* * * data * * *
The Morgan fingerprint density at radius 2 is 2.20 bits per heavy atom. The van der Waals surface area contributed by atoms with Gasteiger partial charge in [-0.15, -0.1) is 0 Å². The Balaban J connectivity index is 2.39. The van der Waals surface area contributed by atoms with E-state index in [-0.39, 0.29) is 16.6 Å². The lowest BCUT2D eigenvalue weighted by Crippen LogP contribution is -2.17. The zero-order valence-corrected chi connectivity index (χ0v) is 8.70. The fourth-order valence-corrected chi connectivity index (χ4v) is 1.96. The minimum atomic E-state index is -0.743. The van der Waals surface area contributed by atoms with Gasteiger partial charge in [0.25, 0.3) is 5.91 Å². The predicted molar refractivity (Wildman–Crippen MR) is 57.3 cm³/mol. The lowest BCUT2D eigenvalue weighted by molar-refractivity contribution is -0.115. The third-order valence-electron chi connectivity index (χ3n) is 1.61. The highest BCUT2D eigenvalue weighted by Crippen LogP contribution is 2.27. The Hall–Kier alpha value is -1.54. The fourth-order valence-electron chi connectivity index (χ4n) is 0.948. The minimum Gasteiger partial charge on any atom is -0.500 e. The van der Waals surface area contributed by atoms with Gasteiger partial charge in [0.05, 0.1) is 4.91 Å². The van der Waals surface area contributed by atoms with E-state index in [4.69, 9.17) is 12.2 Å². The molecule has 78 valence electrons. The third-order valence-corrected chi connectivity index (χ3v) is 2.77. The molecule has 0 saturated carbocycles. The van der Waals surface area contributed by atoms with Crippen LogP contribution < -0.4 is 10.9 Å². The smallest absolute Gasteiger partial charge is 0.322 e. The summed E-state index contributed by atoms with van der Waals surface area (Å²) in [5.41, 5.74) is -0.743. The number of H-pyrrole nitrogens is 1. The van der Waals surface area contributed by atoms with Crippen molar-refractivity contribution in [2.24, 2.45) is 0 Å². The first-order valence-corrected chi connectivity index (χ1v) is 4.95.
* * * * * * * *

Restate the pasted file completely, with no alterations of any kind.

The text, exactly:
The Morgan fingerprint density at radius 2 is 2.20 bits per heavy atom. The van der Waals surface area contributed by atoms with Gasteiger partial charge in [-0.15, -0.1) is 0 Å². The Balaban J connectivity index is 2.39. The van der Waals surface area contributed by atoms with E-state index in [-0.39, 0.29) is 16.6 Å². The lowest BCUT2D eigenvalue weighted by Crippen LogP contribution is -2.17. The zero-order valence-corrected chi connectivity index (χ0v) is 8.70. The fourth-order valence-corrected chi connectivity index (χ4v) is 1.96. The minimum atomic E-state index is -0.743. The van der Waals surface area contributed by atoms with Gasteiger partial charge in [0.25, 0.3) is 5.91 Å². The predicted molar refractivity (Wildman–Crippen MR) is 57.3 cm³/mol. The lowest BCUT2D eigenvalue weighted by molar-refractivity contribution is -0.115. The third-order valence-electron chi connectivity index (χ3n) is 1.61. The highest BCUT2D eigenvalue weighted by Crippen LogP contribution is 2.27. The Hall–Kier alpha value is -1.54. The fourth-order valence-electron chi connectivity index (χ4n) is 0.948. The minimum Gasteiger partial charge on any atom is -0.500 e. The van der Waals surface area contributed by atoms with Gasteiger partial charge in [0.05, 0.1) is 4.91 Å². The van der Waals surface area contributed by atoms with E-state index in [4.69, 9.17) is 12.2 Å². The molecule has 78 valence electrons. The third-order valence-corrected chi connectivity index (χ3v) is 2.77. The molecule has 0 saturated carbocycles. The van der Waals surface area contributed by atoms with Crippen LogP contribution < -0.4 is 10.9 Å². The smallest absolute Gasteiger partial charge is 0.322 e. The summed E-state index contributed by atoms with van der Waals surface area (Å²) in [5.41, 5.74) is -0.743. The number of H-pyrrole nitrogens is 1. The van der Waals surface area contributed by atoms with Crippen molar-refractivity contribution in [2.24, 2.45) is 0 Å². The first-order valence-corrected chi connectivity index (χ1v) is 4.95.